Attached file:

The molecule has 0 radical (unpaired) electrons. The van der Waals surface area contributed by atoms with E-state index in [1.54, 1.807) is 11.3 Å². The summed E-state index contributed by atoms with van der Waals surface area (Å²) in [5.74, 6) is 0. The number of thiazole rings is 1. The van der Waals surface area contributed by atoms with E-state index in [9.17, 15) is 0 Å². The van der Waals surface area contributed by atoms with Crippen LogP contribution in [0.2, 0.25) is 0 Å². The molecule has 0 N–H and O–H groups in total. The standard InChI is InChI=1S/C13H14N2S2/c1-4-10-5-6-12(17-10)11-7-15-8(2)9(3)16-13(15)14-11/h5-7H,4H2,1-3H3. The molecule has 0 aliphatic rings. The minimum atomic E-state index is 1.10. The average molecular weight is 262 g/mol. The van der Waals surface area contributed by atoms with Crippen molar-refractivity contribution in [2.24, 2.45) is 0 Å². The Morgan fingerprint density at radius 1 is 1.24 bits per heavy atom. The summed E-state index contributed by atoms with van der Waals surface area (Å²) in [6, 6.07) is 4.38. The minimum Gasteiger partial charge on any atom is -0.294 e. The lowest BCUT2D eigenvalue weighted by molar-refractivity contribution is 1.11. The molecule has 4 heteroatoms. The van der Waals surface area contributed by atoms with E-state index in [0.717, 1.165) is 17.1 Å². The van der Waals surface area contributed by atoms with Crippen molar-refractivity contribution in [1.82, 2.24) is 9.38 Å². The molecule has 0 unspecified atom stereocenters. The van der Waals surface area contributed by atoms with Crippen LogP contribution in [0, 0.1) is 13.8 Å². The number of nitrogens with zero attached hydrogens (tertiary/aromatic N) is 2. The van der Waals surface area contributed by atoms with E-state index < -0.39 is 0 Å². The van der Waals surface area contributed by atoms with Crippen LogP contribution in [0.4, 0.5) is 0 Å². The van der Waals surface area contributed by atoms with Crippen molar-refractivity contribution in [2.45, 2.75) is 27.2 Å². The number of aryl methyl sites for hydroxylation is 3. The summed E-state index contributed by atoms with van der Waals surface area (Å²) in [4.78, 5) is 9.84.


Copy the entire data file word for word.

The molecule has 0 radical (unpaired) electrons. The van der Waals surface area contributed by atoms with E-state index in [1.54, 1.807) is 11.3 Å². The summed E-state index contributed by atoms with van der Waals surface area (Å²) in [5.74, 6) is 0. The number of thiazole rings is 1. The van der Waals surface area contributed by atoms with E-state index in [9.17, 15) is 0 Å². The van der Waals surface area contributed by atoms with Crippen LogP contribution in [0.2, 0.25) is 0 Å². The molecule has 0 N–H and O–H groups in total. The standard InChI is InChI=1S/C13H14N2S2/c1-4-10-5-6-12(17-10)11-7-15-8(2)9(3)16-13(15)14-11/h5-7H,4H2,1-3H3. The molecule has 0 aliphatic rings. The minimum atomic E-state index is 1.10. The average molecular weight is 262 g/mol. The van der Waals surface area contributed by atoms with Crippen molar-refractivity contribution in [2.24, 2.45) is 0 Å². The Morgan fingerprint density at radius 1 is 1.24 bits per heavy atom. The summed E-state index contributed by atoms with van der Waals surface area (Å²) in [6, 6.07) is 4.38. The minimum Gasteiger partial charge on any atom is -0.294 e. The lowest BCUT2D eigenvalue weighted by molar-refractivity contribution is 1.11. The molecule has 4 heteroatoms. The van der Waals surface area contributed by atoms with E-state index in [0.717, 1.165) is 17.1 Å². The van der Waals surface area contributed by atoms with Crippen molar-refractivity contribution in [1.82, 2.24) is 9.38 Å². The molecule has 0 unspecified atom stereocenters. The van der Waals surface area contributed by atoms with Crippen LogP contribution in [0, 0.1) is 13.8 Å². The number of nitrogens with zero attached hydrogens (tertiary/aromatic N) is 2. The van der Waals surface area contributed by atoms with E-state index < -0.39 is 0 Å². The van der Waals surface area contributed by atoms with Crippen LogP contribution in [0.4, 0.5) is 0 Å². The van der Waals surface area contributed by atoms with Crippen molar-refractivity contribution in [2.45, 2.75) is 27.2 Å². The number of aryl methyl sites for hydroxylation is 3. The summed E-state index contributed by atoms with van der Waals surface area (Å²) in [4.78, 5) is 9.84.